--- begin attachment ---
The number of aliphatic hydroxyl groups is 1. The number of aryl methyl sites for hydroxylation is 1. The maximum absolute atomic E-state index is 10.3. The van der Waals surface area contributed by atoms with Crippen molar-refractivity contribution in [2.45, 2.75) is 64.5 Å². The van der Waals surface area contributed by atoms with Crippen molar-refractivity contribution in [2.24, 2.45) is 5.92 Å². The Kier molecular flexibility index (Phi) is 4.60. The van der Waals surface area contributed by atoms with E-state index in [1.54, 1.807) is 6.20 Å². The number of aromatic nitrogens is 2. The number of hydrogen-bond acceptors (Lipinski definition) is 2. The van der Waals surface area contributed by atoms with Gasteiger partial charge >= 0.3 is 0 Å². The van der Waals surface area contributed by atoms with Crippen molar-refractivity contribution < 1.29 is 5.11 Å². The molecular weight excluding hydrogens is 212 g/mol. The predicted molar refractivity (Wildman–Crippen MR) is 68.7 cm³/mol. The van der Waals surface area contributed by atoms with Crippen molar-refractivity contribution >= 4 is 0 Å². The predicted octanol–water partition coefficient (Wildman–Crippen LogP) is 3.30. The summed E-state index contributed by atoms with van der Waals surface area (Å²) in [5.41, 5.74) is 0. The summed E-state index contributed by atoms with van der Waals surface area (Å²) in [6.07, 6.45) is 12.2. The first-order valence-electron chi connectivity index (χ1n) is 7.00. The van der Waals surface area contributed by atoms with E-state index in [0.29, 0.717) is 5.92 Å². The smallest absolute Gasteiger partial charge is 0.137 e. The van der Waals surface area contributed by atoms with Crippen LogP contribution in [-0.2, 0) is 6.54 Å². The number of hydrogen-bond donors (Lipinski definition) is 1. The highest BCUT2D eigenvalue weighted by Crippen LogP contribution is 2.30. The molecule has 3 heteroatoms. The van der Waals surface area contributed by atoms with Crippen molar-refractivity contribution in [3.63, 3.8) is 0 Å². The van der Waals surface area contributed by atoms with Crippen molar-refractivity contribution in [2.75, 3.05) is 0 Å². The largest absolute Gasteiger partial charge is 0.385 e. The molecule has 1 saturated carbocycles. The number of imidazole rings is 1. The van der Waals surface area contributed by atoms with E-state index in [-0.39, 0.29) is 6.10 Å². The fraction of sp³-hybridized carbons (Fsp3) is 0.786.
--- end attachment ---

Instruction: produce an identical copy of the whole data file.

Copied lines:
The number of aliphatic hydroxyl groups is 1. The number of aryl methyl sites for hydroxylation is 1. The maximum absolute atomic E-state index is 10.3. The van der Waals surface area contributed by atoms with Crippen molar-refractivity contribution in [2.45, 2.75) is 64.5 Å². The van der Waals surface area contributed by atoms with Crippen molar-refractivity contribution in [2.24, 2.45) is 5.92 Å². The Kier molecular flexibility index (Phi) is 4.60. The van der Waals surface area contributed by atoms with E-state index in [1.54, 1.807) is 6.20 Å². The number of aromatic nitrogens is 2. The number of hydrogen-bond acceptors (Lipinski definition) is 2. The van der Waals surface area contributed by atoms with Gasteiger partial charge >= 0.3 is 0 Å². The van der Waals surface area contributed by atoms with Crippen molar-refractivity contribution < 1.29 is 5.11 Å². The molecular weight excluding hydrogens is 212 g/mol. The predicted molar refractivity (Wildman–Crippen MR) is 68.7 cm³/mol. The van der Waals surface area contributed by atoms with Crippen molar-refractivity contribution >= 4 is 0 Å². The predicted octanol–water partition coefficient (Wildman–Crippen LogP) is 3.30. The summed E-state index contributed by atoms with van der Waals surface area (Å²) in [5.41, 5.74) is 0. The summed E-state index contributed by atoms with van der Waals surface area (Å²) in [6.07, 6.45) is 12.2. The first-order valence-electron chi connectivity index (χ1n) is 7.00. The van der Waals surface area contributed by atoms with E-state index in [0.29, 0.717) is 5.92 Å². The smallest absolute Gasteiger partial charge is 0.137 e. The van der Waals surface area contributed by atoms with Crippen LogP contribution in [-0.2, 0) is 6.54 Å². The number of hydrogen-bond donors (Lipinski definition) is 1. The highest BCUT2D eigenvalue weighted by Crippen LogP contribution is 2.30. The molecule has 3 heteroatoms. The van der Waals surface area contributed by atoms with Crippen molar-refractivity contribution in [3.63, 3.8) is 0 Å². The van der Waals surface area contributed by atoms with Crippen molar-refractivity contribution in [2.75, 3.05) is 0 Å². The largest absolute Gasteiger partial charge is 0.385 e. The molecule has 1 saturated carbocycles. The number of imidazole rings is 1. The van der Waals surface area contributed by atoms with E-state index in [-0.39, 0.29) is 6.10 Å². The fraction of sp³-hybridized carbons (Fsp3) is 0.786.